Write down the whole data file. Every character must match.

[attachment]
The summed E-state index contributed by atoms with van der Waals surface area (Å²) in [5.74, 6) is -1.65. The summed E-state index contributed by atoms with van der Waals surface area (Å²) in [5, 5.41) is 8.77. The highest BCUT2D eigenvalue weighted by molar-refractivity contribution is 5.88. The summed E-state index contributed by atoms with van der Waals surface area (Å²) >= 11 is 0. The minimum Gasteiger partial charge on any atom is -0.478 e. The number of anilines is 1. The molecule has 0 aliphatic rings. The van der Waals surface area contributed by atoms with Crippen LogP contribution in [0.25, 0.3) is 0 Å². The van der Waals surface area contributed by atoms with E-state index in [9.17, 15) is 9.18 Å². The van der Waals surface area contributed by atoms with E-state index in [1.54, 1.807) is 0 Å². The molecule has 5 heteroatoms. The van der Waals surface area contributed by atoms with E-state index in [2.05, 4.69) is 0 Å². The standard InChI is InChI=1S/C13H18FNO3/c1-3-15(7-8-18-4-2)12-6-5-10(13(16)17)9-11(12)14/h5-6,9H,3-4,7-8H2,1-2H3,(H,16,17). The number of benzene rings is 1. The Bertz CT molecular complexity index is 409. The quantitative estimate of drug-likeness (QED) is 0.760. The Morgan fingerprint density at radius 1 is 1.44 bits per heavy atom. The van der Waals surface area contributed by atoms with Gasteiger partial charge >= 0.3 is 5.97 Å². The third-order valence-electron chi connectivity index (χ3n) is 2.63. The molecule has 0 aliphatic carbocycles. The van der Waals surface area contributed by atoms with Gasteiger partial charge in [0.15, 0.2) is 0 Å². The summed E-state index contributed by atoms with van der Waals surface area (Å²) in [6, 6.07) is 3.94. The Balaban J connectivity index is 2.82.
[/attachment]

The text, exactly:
The summed E-state index contributed by atoms with van der Waals surface area (Å²) in [5.74, 6) is -1.65. The summed E-state index contributed by atoms with van der Waals surface area (Å²) in [5, 5.41) is 8.77. The highest BCUT2D eigenvalue weighted by molar-refractivity contribution is 5.88. The summed E-state index contributed by atoms with van der Waals surface area (Å²) >= 11 is 0. The minimum Gasteiger partial charge on any atom is -0.478 e. The number of anilines is 1. The molecule has 0 aliphatic rings. The van der Waals surface area contributed by atoms with Crippen LogP contribution in [0.25, 0.3) is 0 Å². The van der Waals surface area contributed by atoms with E-state index in [9.17, 15) is 9.18 Å². The van der Waals surface area contributed by atoms with E-state index in [1.54, 1.807) is 0 Å². The molecule has 5 heteroatoms. The van der Waals surface area contributed by atoms with E-state index in [2.05, 4.69) is 0 Å². The standard InChI is InChI=1S/C13H18FNO3/c1-3-15(7-8-18-4-2)12-6-5-10(13(16)17)9-11(12)14/h5-6,9H,3-4,7-8H2,1-2H3,(H,16,17). The number of benzene rings is 1. The Bertz CT molecular complexity index is 409. The quantitative estimate of drug-likeness (QED) is 0.760. The Morgan fingerprint density at radius 1 is 1.44 bits per heavy atom. The van der Waals surface area contributed by atoms with Gasteiger partial charge >= 0.3 is 5.97 Å². The third-order valence-electron chi connectivity index (χ3n) is 2.63. The molecule has 0 aliphatic carbocycles. The van der Waals surface area contributed by atoms with Gasteiger partial charge in [0.15, 0.2) is 0 Å². The summed E-state index contributed by atoms with van der Waals surface area (Å²) in [6, 6.07) is 3.94. The Balaban J connectivity index is 2.82.